The weight of evidence for lung cancer as a result of environmental exposure to smelter emissions is, thus, inadequate. Although an association is plausible, there is little indication of consistency (although statistical power and accounting for potential confounders were limited or inadequate in all studies), strength of association, or an exposure-response relationship (although exposure was only crudely characterized, being most often limited to residence in the surrounding region).

Significant increases in cancers at some other body sites were reported in some studies (Polissar et al., 1979; Lauwerys and De Wals, 1981; British Columbia Cancer Agency, 1992; Kreis, 1992; Wong et al., 1992; Wulff et al., 1996a), but these results were most often based on very small numbers of cases, and there was no consistent increase in any specific type of cancer. Hence, there is no consistent convincing evidence of cancers for sites other than the lung either.

With respect to non-neoplastic causes of death, the only finding with any degree of consistency is mortality from respiratory disease, which was significantly increased in a few ecological studies (Mattson and Guidotti, 1980; Cordier et al., 1983; Semenciw and Manfreda, 1987). Pershagen et al. (1977) also observed a non-significantly increased standardized mortality ratio for respiratory disease mortality in both males and females residing near the Ronnskar copper smelter in northern Sweden. The category of respiratory disease that was affected was not consistent (i.e., acute disease mortality in some studies, chronic in others), although the reliability of the death certificate data on which these distinctions was made in these early studies is unknown. However, there is no reliable information on the levels of smelter-related substances to which these populations were exposed, and accounting for possible confounders, such as smoking, was inadequate in all of these studies.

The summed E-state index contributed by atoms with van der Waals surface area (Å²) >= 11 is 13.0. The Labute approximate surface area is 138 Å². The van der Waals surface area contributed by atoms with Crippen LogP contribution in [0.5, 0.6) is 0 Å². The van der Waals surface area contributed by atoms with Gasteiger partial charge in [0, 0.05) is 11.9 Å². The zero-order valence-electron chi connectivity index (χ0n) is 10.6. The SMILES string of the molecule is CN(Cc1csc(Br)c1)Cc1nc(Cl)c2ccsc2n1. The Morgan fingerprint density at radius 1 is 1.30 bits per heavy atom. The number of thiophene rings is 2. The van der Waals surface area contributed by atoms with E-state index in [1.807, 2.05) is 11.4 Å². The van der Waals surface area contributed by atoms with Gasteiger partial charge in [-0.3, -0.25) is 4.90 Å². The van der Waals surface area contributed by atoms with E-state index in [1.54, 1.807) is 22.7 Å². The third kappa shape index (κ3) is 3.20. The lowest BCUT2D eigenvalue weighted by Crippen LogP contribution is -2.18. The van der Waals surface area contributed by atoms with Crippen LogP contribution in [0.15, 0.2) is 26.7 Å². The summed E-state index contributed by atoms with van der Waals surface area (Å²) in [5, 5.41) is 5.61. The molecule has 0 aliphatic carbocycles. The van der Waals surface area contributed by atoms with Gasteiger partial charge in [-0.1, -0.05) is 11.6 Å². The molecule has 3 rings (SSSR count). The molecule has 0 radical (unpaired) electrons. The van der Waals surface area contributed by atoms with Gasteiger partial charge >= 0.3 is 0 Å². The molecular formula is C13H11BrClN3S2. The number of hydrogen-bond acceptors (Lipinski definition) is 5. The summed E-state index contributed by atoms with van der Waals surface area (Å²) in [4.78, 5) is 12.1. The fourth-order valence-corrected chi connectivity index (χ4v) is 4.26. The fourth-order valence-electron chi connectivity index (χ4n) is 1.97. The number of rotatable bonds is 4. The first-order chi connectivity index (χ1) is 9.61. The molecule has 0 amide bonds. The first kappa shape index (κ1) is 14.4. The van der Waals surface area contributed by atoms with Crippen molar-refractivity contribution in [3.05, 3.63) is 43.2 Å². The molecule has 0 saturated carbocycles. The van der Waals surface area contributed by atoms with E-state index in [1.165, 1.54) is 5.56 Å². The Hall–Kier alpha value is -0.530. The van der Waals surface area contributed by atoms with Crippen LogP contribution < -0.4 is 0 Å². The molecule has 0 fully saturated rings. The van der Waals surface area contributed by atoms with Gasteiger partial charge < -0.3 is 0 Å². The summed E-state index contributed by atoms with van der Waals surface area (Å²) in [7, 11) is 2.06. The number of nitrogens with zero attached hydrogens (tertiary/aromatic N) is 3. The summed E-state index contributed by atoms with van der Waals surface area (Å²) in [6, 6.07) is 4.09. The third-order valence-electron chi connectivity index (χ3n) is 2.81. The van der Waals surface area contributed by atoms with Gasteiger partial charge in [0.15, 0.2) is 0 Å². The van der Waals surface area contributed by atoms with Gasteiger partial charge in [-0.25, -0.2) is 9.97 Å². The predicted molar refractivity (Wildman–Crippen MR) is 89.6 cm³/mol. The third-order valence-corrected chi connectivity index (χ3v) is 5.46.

2.4.3.2 Non-neoplastic effects

Non-neoplastic effects in populations near copper smelters or zinc smelters and plants have been investigated in numerous studies. Endpoints investigated have most often included blood lead levels and associated effects on the neurological and heme systems. Renal and respiratory effects have also been investigated in a number of studies.